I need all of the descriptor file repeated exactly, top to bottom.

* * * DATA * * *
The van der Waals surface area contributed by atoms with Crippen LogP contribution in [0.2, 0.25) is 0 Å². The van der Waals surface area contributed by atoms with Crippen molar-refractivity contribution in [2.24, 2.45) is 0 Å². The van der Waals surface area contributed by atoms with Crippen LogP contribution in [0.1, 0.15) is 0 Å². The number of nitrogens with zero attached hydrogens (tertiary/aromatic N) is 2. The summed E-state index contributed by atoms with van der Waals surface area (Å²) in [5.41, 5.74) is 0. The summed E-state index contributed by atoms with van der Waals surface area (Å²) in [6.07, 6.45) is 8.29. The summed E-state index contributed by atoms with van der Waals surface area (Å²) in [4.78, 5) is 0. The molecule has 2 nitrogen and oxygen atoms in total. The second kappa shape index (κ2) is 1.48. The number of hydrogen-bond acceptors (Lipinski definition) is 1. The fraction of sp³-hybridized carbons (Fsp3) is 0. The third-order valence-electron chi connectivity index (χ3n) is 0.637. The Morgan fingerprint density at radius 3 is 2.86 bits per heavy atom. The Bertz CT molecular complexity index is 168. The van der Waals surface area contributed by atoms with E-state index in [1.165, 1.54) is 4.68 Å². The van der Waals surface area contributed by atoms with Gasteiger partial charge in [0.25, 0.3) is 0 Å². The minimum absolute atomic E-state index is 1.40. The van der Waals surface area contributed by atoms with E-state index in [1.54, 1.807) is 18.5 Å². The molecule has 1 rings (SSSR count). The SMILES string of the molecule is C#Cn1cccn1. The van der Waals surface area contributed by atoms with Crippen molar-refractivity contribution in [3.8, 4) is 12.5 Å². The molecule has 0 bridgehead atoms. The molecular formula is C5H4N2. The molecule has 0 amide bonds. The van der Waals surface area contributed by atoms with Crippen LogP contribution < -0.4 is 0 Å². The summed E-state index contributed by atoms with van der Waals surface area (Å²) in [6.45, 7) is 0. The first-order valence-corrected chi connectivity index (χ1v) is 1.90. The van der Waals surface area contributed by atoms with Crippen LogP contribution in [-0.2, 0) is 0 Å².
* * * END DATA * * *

The van der Waals surface area contributed by atoms with Crippen LogP contribution in [0.2, 0.25) is 0 Å². The van der Waals surface area contributed by atoms with Crippen molar-refractivity contribution in [2.24, 2.45) is 0 Å². The van der Waals surface area contributed by atoms with Crippen LogP contribution in [0.1, 0.15) is 0 Å². The number of nitrogens with zero attached hydrogens (tertiary/aromatic N) is 2. The summed E-state index contributed by atoms with van der Waals surface area (Å²) in [5.41, 5.74) is 0. The summed E-state index contributed by atoms with van der Waals surface area (Å²) in [6.07, 6.45) is 8.29. The summed E-state index contributed by atoms with van der Waals surface area (Å²) in [4.78, 5) is 0. The molecule has 2 nitrogen and oxygen atoms in total. The second kappa shape index (κ2) is 1.48. The number of hydrogen-bond acceptors (Lipinski definition) is 1. The fraction of sp³-hybridized carbons (Fsp3) is 0. The third-order valence-electron chi connectivity index (χ3n) is 0.637. The Morgan fingerprint density at radius 3 is 2.86 bits per heavy atom. The Bertz CT molecular complexity index is 168. The van der Waals surface area contributed by atoms with E-state index in [1.165, 1.54) is 4.68 Å². The van der Waals surface area contributed by atoms with Gasteiger partial charge in [0.25, 0.3) is 0 Å². The minimum absolute atomic E-state index is 1.40. The van der Waals surface area contributed by atoms with E-state index in [1.54, 1.807) is 18.5 Å². The molecule has 1 rings (SSSR count). The SMILES string of the molecule is C#Cn1cccn1. The van der Waals surface area contributed by atoms with Crippen molar-refractivity contribution in [3.8, 4) is 12.5 Å². The molecule has 0 bridgehead atoms. The molecular formula is C5H4N2. The molecule has 0 amide bonds. The van der Waals surface area contributed by atoms with Crippen LogP contribution < -0.4 is 0 Å². The summed E-state index contributed by atoms with van der Waals surface area (Å²) in [6.45, 7) is 0. The first-order valence-corrected chi connectivity index (χ1v) is 1.90. The van der Waals surface area contributed by atoms with Crippen LogP contribution in [-0.2, 0) is 0 Å².